What must be said is that the AI is pretty damn poor. Back when I first saw Sudden Strike 4 at Gamescom last year the developers were high on the AI and its responsive nature. I’m fairly sad in the fact that this isn’t visible at all. Enemies will send up flares to show they’re being attacked but it doesn’t seem to draw any real reinforcements. It’s fortunate in a way because the game is already difficult. An AI that actually attempted to counter your moves would make for an incredibly difficult game.

I also have huge complaints over the use of repair and supply trucks, as well as medics. On a basic level they act autonomously, working on an allied unit in need that’s close by. All too often they also simply stop doing their jobs unless explicitly directed. In a game that’s already difficult, it simply makes these particular units frustrating as they wont do their jobs.

Working well with this are the aesthetics. Although it isn’t the best looking game in the world but it has some great qualities. Particularly great are the smaller effects like the aforementioned ricocheting of bullets. It’s impressive to see a battle in full flow as well, an explosion sending the corpses of men flying or uprooting a tree. Even better are maps like Leningrad where the weight of tanks and the explosions of weapons literally cracks the ice underneath your enemy, sending them to a watery death.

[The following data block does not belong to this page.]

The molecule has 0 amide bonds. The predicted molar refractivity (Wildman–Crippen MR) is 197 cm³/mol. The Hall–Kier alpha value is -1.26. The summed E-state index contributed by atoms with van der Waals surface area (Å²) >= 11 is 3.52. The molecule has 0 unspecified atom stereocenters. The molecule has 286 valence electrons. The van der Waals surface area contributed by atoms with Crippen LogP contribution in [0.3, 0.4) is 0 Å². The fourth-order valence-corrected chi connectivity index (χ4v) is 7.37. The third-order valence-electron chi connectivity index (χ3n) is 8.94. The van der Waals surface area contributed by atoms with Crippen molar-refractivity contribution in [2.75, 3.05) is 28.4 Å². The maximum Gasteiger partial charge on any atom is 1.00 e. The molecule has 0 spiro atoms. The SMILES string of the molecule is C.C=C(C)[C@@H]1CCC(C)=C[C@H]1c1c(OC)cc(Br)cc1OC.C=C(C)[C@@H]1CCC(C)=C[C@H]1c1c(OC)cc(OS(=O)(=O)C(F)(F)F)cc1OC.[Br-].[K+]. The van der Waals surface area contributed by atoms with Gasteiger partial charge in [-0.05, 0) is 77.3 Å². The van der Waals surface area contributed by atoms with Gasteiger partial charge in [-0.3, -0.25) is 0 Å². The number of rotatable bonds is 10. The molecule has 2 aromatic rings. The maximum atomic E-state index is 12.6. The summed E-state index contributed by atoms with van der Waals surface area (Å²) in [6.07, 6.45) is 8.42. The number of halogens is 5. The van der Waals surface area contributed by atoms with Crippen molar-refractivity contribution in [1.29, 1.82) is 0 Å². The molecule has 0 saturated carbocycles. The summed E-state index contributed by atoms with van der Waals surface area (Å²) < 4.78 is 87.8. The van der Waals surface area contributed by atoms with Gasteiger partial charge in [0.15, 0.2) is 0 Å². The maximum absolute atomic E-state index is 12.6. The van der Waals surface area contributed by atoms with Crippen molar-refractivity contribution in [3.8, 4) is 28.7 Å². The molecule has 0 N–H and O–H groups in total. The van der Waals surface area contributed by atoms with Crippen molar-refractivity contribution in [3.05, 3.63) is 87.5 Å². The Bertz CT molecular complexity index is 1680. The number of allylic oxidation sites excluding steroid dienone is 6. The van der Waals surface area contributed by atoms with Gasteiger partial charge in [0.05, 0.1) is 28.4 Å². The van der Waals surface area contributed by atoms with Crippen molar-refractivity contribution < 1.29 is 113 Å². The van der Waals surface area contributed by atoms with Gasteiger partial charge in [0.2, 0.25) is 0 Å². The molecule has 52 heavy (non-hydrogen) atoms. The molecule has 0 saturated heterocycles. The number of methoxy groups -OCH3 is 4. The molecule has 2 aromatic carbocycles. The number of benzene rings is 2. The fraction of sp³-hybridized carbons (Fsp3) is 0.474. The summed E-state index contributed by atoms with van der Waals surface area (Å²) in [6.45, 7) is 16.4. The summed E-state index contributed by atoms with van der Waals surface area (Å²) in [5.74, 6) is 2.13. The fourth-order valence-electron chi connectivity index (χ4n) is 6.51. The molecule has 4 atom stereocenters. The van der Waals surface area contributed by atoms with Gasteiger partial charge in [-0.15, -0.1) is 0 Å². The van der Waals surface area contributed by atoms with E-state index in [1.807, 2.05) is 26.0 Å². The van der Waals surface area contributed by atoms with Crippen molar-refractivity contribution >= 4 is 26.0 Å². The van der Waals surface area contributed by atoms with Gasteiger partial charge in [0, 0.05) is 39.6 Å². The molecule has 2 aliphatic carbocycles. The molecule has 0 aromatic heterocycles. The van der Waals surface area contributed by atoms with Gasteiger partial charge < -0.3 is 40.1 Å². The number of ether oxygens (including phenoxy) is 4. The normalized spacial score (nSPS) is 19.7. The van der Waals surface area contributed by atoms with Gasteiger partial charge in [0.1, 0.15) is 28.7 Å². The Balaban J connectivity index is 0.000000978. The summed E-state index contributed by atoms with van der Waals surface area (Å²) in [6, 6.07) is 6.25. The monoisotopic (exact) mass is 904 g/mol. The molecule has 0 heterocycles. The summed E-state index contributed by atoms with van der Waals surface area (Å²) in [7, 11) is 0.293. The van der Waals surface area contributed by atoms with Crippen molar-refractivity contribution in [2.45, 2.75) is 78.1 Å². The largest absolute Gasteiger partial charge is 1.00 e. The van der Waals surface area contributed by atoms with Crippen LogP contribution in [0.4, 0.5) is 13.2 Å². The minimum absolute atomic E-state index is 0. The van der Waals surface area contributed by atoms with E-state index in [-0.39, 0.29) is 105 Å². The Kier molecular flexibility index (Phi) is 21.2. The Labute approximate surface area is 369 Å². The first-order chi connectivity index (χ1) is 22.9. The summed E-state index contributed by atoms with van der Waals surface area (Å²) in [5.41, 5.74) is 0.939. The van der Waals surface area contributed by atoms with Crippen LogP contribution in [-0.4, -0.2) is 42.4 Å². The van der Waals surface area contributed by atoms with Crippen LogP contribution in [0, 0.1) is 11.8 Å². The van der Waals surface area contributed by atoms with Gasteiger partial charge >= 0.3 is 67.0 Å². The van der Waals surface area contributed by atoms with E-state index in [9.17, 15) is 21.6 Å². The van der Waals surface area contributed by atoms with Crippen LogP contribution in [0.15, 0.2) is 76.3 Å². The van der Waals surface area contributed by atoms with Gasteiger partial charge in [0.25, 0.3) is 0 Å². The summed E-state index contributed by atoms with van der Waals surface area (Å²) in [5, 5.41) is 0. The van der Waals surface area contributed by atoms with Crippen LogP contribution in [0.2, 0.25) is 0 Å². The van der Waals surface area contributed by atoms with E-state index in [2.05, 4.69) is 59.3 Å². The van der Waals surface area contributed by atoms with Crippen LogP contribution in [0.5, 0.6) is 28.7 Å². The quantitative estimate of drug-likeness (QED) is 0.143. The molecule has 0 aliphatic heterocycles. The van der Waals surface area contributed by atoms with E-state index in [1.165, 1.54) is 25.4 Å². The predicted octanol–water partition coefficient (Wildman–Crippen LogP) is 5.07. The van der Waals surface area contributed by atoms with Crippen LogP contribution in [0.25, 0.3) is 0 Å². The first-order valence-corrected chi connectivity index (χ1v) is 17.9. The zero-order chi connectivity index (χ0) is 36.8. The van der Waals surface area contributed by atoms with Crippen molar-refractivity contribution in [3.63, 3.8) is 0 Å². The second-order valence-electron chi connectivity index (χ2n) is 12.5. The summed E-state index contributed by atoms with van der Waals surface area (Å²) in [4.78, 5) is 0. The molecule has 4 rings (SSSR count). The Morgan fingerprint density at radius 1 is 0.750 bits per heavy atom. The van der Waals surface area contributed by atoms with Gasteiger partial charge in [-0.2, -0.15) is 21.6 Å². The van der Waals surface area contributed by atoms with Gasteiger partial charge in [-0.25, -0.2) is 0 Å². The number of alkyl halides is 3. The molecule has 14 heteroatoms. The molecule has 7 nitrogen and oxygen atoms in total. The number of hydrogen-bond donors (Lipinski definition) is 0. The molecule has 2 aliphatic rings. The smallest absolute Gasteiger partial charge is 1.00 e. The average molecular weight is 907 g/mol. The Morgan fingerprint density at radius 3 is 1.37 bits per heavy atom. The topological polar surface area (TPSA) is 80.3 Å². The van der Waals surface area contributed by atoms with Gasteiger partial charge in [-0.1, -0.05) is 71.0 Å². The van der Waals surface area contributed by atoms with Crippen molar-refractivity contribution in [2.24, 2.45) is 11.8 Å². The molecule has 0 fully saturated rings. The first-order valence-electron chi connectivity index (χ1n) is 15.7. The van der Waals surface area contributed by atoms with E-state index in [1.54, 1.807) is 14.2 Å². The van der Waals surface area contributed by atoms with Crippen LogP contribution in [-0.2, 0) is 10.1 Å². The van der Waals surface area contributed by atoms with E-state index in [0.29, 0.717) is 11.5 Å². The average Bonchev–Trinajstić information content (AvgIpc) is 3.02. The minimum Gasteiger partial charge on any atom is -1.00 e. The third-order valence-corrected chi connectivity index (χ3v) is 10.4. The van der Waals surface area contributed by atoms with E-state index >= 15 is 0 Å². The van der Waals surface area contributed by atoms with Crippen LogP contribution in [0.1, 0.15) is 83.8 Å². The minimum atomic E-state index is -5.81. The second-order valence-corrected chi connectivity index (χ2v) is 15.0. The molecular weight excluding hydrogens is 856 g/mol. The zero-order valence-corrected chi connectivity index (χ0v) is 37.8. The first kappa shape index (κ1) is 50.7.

Surpassing the visuals, however, is great audio design. From the sound of a tank trundling along, or a damaged vehicles engine struggling. The blast of an explosion either at your location or somewhere else in the battlefield. Even the cries of a soldier as they suddenly start to get fired upon. The sounds of battle are fantastic, with a strong soundtrack to back it up. The only outlier comes with the voice acting, which is cringeworthy at best. Listening to it give a voiceover to historical footage or talk through the main objectives is something I could do without.

All things considered, Sudden Strike 4 is a sound real-time tactics game. Arguably the best in the series, it still isn’t without its flaws. For all the great level realism and the depth of every unit, the game is let down by a shoddy AI. No matter how tactically challenging each of the 25 levels are, they’re not replayable. This inevitably is the game’s biggest issue, feeling more like you’re solving problems than facing a dynamic enemy on the battlefield.

There’s just not really a compelling reason to play Sudden Strike 4 if you’ve played just about any other similarly-themed RTS in the past 10 years. Mission design in Company of Heroes is better; the scale of Steel Division is better; the unit customization and fine controls in Men of War are better. It’s very well-trod territory for PC wargamers, and there’s little here to justify the return trip.